Elan Corp. (ELN) and Transition Therapeutics Inc. (TTHI) have partially halted a mid-stage clinical trial of their experimental Alzheimer's drug, ELND005. They said that patients will be immediately withdrawn from the study in the two higher-dose groups of 1,000 milligrams and 2,000 mg twice daily, due to greater rates of serious adverse events in those groups, including nine deaths.
While the study will continue for patients who are assigned to the lower-dose (250 mg twice daily) and placebo groups, the partial halt raises the question whether the drug will now get to market. This despite an encouraging Phase I study that showed the drug remained in the brain tissue and helped preserve an enzyme that protects nerve cells.
While Elan shares dropped about 2% in early trading, shares of Toronto-based Transition Therapeutics plummeted over 45%, as smaller Transition has much more riding on this drug than its larger partner, Ireland-based Elan. Transition has an an even smaller partnership with Eli Lilly (LLY) for its diabetes franchise.
The fact that the drug's development may be halted altogether is a blow not just to Transition but to patients hoping for better drugs in this hard to treat area. But Elan has more in its Alzheimer drugs pipeline. In fact, earlier this year, Johnson & Johnson (JNJ) and Elan signed a deal giving J&J control of most of Elan's Alzheimer's research.
They are developing another Alzheimer's drug called bapineuzumab, which has a different mechanism of action and unlike ELND005 is in final-stage clinical trials. It's important to note that the highest dose of bapineuzumab was also dropped from testing in April because of safety concerns.
Alzheimer's, a leading cause of dementia, is a progressive brain disorder which gradually destroys a person's memory. It's estimated that more than five million people in the U.S. have Alzheimer's disease and more than 24 million people worldwide over the age of 60 have some form of dementia. Finding treatments for the degenerative brain disease has proved very difficult, making it a promising field for a company that manages to find an effective therapy.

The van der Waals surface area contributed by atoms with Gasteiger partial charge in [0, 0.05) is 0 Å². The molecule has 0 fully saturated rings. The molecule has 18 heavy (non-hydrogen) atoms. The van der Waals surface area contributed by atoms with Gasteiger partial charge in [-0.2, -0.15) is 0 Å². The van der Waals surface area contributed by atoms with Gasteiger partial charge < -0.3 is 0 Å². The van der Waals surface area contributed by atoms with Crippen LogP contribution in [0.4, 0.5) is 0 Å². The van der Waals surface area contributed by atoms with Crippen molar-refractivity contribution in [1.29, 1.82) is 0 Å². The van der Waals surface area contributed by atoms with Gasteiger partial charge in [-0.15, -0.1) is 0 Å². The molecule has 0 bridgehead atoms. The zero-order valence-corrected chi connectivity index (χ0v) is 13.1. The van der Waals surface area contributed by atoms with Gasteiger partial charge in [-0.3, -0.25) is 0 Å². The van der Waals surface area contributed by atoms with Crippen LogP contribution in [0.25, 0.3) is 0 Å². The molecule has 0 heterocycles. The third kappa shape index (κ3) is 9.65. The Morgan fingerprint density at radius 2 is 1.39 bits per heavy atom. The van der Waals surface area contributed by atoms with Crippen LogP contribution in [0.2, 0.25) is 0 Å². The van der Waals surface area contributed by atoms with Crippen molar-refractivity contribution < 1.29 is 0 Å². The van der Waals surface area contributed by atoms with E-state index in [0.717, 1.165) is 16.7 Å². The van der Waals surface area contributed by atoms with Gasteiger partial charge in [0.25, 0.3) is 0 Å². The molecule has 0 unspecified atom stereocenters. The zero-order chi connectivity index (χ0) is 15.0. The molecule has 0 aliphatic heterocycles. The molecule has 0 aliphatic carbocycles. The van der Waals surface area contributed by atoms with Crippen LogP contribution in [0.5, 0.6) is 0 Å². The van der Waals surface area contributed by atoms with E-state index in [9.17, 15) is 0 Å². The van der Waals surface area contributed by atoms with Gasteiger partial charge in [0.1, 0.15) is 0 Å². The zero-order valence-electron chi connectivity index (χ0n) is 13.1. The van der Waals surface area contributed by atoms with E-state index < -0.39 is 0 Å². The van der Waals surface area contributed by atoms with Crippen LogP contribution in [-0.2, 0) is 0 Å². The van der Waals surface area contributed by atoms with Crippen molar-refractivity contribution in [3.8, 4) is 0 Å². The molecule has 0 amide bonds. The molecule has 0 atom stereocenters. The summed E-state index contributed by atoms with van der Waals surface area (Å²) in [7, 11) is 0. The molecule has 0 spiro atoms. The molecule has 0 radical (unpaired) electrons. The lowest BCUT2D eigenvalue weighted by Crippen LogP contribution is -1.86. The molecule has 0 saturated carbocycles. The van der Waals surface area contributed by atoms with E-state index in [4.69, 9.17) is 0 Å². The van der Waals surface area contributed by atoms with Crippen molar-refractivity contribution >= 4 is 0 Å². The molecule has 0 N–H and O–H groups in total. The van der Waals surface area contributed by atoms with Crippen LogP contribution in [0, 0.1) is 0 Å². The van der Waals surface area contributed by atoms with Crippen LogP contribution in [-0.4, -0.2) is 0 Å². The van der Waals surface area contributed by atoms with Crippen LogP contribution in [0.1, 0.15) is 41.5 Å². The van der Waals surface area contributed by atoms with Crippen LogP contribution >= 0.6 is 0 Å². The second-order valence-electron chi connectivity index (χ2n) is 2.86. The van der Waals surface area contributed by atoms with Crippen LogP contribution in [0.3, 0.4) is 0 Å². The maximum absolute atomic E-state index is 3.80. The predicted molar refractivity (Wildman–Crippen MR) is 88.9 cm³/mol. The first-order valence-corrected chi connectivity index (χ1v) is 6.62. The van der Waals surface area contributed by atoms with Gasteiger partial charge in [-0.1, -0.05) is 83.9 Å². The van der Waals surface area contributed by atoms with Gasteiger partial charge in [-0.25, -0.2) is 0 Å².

Elan and Transition were not alone in halting trials. Gilead Sciences (GILD) reported late Monday its experimental blood hypertension drug darusentan failed to meet its primary goals in a late-stage study and did not lower blood pressure compared with placebo.
Gilead inherited darusentan when it bought Myogen in 2006 for $2.5 billion. At the time, darusentan was billed as a lead candidate for the blood pressure market. Today, it seems like an expensive mistake.
Norbert Bischofberger, Gilead's Chief Scientific Officer said, "As a result, we think it would be challenging to define an expedient path forward. We would likely be required to initiate another Phase III study and would rather allocate our resources to other promising research and development opportunities in our pipeline."
Gilead shares dropped nearly 4% in morning trading. But analysts have already expected difficulties, albeit perhaps of a different nature after in May the company reported on some safety concerns. So while analysts have expected difficulties to come from safety, not efficacy, the response wasn't a flat out disappointment.
Analysts at Oppenheimer, however, recommend buying Gilead on weakness, saying the company will have strong HIV franchise growth and positive clinical trial results in the near-term. It seems Gilead should have stuck with its strength -- HIV drugs -- and not try to diversify away from it through costly and unsuccessful acquisitions.